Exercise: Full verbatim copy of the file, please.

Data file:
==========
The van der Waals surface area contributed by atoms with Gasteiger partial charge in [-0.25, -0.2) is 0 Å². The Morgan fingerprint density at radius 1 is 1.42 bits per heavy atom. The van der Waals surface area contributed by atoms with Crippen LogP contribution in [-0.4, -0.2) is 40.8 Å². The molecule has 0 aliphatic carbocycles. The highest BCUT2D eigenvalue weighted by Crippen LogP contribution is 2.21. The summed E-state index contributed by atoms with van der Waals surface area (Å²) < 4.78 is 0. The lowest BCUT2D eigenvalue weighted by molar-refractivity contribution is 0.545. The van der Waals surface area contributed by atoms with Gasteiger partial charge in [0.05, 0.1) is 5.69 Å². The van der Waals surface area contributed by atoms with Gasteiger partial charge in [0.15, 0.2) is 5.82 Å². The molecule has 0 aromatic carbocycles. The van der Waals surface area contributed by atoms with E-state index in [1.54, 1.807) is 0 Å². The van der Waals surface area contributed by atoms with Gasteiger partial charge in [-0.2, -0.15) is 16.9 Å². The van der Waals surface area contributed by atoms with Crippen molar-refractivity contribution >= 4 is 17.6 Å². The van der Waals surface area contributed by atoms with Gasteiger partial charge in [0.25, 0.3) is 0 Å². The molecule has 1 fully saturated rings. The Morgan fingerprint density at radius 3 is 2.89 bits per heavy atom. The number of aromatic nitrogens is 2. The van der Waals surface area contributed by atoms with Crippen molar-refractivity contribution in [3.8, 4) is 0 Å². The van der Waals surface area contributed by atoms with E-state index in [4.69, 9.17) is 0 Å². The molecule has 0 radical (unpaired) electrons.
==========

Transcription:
The van der Waals surface area contributed by atoms with Gasteiger partial charge in [-0.25, -0.2) is 0 Å². The Morgan fingerprint density at radius 1 is 1.42 bits per heavy atom. The van der Waals surface area contributed by atoms with Crippen LogP contribution in [-0.4, -0.2) is 40.8 Å². The molecule has 0 aliphatic carbocycles. The highest BCUT2D eigenvalue weighted by Crippen LogP contribution is 2.21. The summed E-state index contributed by atoms with van der Waals surface area (Å²) < 4.78 is 0. The lowest BCUT2D eigenvalue weighted by molar-refractivity contribution is 0.545. The van der Waals surface area contributed by atoms with Gasteiger partial charge in [0.05, 0.1) is 5.69 Å². The van der Waals surface area contributed by atoms with Gasteiger partial charge in [0.15, 0.2) is 5.82 Å². The molecule has 0 aromatic carbocycles. The van der Waals surface area contributed by atoms with E-state index in [1.54, 1.807) is 0 Å². The van der Waals surface area contributed by atoms with Gasteiger partial charge in [-0.2, -0.15) is 16.9 Å². The van der Waals surface area contributed by atoms with Crippen molar-refractivity contribution >= 4 is 17.6 Å². The van der Waals surface area contributed by atoms with Gasteiger partial charge in [0.25, 0.3) is 0 Å². The molecule has 1 fully saturated rings. The Morgan fingerprint density at radius 3 is 2.89 bits per heavy atom. The number of aromatic nitrogens is 2. The van der Waals surface area contributed by atoms with Crippen molar-refractivity contribution in [3.8, 4) is 0 Å². The van der Waals surface area contributed by atoms with E-state index in [4.69, 9.17) is 0 Å². The molecule has 0 radical (unpaired) electrons.